The mayor of a West Kootenay town has apologized for what she now says was a wrong decision to travel to the United States for COVID-19 vaccines and to visit family, during a time when many Canadians cannot travel freely under public health restrictions and haven't yet received a shot.
Rossland, B.C., Mayor Kathy Moore admits she and her husband — both Canadian-American dual citizens — travelled to Spokane, Wash., on April 1 by car for their first coronavirus vaccines. They arrived in Arizona — also by car — on April 5 and got their second doses there on April 27.
The couple is now staying with their son, daughter-in-law and granddaughter in Phoenix, Ariz.
"People have so much anger and resentment about it because I'm doing something that they can't do," Moore said Monday to Sarah Penton, the host of CBC's .
"I do recognize that elected officials are held to a higher standard," Moore continued. "I let down my own standards in that regard, and I regret that."
Moore was born to a Canadian mother and an American father and grew up in California.
Under the U.S. Department of Homeland Security's current guidelines, American citizens are exempt from COVID-19 travel restrictions.
By taking land transportation, Moore didn't have to show a negative COVID test result to U.S. border officers as is required for flight travellers to the country.
Moore also did not have to self-isolate after travelling from Washington state to Arizona, which has no quarantine mandates for visitors from other U.S. states.
The mayor said she has been following public health protocols, staying home most of the time and not socializing with people outside of the family bubble.
Last month, B.C. banned non-essential travel between the province's three regional zones until May 25. The legal orders under the provincial Emergency Program Act are designed to limit the spread of COVID-19.
Moore said she didn't feel bad about taking advantage of her U.S. citizen status to get vaccinated south of the border, because she believed Canada was on the right track to vaccinate all its citizens for COVID-19.
"I really just got overly optimistic about the progress that was being made at home," she said.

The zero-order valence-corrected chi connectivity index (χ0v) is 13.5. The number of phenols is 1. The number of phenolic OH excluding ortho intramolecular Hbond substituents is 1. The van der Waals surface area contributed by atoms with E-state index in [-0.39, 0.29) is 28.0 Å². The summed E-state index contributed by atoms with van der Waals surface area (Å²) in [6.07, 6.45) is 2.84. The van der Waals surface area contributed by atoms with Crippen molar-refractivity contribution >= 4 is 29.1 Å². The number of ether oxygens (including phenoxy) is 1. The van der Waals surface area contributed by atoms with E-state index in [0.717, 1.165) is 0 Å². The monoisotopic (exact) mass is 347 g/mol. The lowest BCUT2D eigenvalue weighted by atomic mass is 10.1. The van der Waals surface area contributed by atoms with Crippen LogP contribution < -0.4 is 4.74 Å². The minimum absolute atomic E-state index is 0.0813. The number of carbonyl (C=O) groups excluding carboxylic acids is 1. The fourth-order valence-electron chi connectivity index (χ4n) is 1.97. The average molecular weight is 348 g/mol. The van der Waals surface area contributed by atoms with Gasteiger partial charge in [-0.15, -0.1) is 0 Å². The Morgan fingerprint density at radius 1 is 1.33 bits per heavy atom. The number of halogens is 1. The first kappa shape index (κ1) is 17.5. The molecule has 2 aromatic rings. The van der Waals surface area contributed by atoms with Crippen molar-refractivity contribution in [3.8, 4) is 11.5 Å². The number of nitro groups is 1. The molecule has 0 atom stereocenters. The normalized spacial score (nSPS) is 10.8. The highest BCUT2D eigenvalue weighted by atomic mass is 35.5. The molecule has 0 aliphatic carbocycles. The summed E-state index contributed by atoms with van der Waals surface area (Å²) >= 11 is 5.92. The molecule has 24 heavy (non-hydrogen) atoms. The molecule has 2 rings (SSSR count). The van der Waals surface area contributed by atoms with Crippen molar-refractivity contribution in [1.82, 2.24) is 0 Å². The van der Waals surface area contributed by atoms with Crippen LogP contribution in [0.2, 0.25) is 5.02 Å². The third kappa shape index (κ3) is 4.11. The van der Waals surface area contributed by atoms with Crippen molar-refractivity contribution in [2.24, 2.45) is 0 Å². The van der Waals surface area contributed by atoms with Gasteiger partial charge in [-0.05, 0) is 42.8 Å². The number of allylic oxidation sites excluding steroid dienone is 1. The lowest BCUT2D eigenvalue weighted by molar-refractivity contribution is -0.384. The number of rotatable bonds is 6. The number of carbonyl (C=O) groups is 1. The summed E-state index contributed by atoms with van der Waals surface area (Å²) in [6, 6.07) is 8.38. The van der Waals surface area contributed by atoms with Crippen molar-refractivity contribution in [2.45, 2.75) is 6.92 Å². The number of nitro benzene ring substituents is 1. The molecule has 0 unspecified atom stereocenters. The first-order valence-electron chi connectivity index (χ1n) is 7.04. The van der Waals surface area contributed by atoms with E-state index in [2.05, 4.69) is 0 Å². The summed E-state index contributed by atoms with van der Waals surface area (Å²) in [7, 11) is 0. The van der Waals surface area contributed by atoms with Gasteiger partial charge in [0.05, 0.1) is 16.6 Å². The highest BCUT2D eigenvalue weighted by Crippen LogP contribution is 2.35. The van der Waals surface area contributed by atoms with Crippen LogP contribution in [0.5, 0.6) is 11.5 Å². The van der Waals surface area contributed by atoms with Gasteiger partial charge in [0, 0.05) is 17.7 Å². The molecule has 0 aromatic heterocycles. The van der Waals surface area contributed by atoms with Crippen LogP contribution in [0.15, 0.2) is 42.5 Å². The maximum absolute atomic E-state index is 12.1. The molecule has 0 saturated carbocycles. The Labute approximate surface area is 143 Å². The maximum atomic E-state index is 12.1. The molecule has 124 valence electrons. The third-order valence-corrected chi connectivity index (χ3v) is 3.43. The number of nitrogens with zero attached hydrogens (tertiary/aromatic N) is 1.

Moore said she understands the pain of British Columbians not being able to visit their loved ones under the current travel restrictions, and said in hindsight she wouldn't have made the trip.
"I made my decision based on being a mother and grandmother, not being the mayor, and it was a mistake," she said.
In January, former Castlegar, B.C., Mayor Bruno Tassone quit after coming under fire for travelling outside of his local community during the Christmas holidays, despite provincial guidelines against non-essential travel.
Moore said she considered resigning, but later decided against it because she believes she still has the confidence of Rossland city council.
"What I've heard so far is that they accepted my apology, and they knew in advance I was doing this [travelling to U.S.]," she said.
"There's only a year and a half left in this term. I've said from the beginning of this term that I'm not running again, so I think it would be more disruptive to the community to call another by-election."
Moore said she and her husband will travel back to Rossland in mid-May — by car — and will take COVID tests before entering Canada and self-quarantine at home for 14 days.
The federal government requires most air passengers to Canada to spend up to three days of their 14-day quarantine period at a designated hotel to await their COVID test results, but this requirement doesn't apply to land travellers.
With files from Radio West
Credit belongs to : www.cbc.ca